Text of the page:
LONDON (Nov. 2)
Steps to combat anti-Jewish terrorism in Europe and a call for closer cooperation between Jewish communities and their respective governments were agreed on at an emergency meeting here of Jewish leaders.
The heads of 16 European Jewish communities meeting last Sunday under the auspices of the World Jewish Congress, also heard off-the-record briefings from anti-terrorism officials from the United Kingdom, the United States and France. The WJCongress’ European Branch said it convened the conference because of the recent spate of terrorist attacks against Jewish targets on the continent.
Since March 1979, there have been 153 casualties, including 10 dead, in 12 attacks against Jews in France, West Germany, Belgium, Austria and Italy, it was reported.
Following the October 9 machine-gun and grenade attack on the Rome synagogue in which a two-year-old child was killed and 33 people were wounded, WJCongress officials raised the issue of the terrorism threat with officials at the European Parliament.
WILL SEEK HELP FROM GOVERNMENTS
A press communique issued by the WJCongress said the 30 participants had discussed how Jewish communities could obtain help from their own governments and ensure cooperation between governments. They also discussed ways of streng-thening the legal framework “to help combat terrorism internationally.”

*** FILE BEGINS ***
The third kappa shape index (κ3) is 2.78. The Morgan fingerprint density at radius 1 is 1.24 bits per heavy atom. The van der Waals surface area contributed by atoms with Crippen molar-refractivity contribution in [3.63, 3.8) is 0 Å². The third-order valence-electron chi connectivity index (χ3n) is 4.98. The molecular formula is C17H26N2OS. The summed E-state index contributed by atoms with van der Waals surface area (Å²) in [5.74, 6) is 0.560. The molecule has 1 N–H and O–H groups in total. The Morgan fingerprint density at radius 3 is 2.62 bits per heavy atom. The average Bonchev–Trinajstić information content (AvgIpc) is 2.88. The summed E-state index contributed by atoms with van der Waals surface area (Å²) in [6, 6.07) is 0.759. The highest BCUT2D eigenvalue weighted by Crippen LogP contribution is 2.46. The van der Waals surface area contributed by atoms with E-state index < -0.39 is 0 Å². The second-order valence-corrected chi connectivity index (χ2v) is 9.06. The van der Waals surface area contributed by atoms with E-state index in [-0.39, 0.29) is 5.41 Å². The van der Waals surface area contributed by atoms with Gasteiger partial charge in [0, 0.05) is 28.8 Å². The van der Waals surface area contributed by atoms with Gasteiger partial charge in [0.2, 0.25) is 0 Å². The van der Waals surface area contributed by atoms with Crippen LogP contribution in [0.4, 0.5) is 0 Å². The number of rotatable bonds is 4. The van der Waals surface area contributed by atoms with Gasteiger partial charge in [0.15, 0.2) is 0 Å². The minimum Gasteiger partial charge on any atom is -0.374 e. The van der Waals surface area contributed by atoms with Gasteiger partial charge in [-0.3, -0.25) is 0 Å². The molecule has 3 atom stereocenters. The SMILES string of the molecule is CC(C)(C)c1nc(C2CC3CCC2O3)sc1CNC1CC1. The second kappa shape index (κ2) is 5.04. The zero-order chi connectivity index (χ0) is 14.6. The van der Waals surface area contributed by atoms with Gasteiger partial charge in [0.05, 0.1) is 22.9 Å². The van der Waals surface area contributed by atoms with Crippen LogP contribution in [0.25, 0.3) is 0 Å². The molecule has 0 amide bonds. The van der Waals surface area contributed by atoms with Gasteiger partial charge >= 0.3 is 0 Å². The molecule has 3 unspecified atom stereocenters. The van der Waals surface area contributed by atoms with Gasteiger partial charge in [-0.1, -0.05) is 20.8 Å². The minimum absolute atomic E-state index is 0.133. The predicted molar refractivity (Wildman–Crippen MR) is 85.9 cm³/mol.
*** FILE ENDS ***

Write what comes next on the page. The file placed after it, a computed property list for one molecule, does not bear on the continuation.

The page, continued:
This, the communique said, ” included means by which pressure could be applied to governments to improve their own intelligence gathering procedures and the sharing of information … to facilitate the capture, trial and punishment of terrorists.”
At the same time, it was agreed that Jewish communities themselves should exercise a greater degree of self-protection, although no specific steps were published. Countries represented at the meeting were Austria, Belgium, Denmark, France West Germany, Greece, Ireland, Italy, The Netherlands, Norway, Portugal, Spain, Sweden, Switzerland, the United Kingdom and Yugoslavia, Dr. Maurice Grynfogel of France, chairman of the WJCongress European Branch, presided.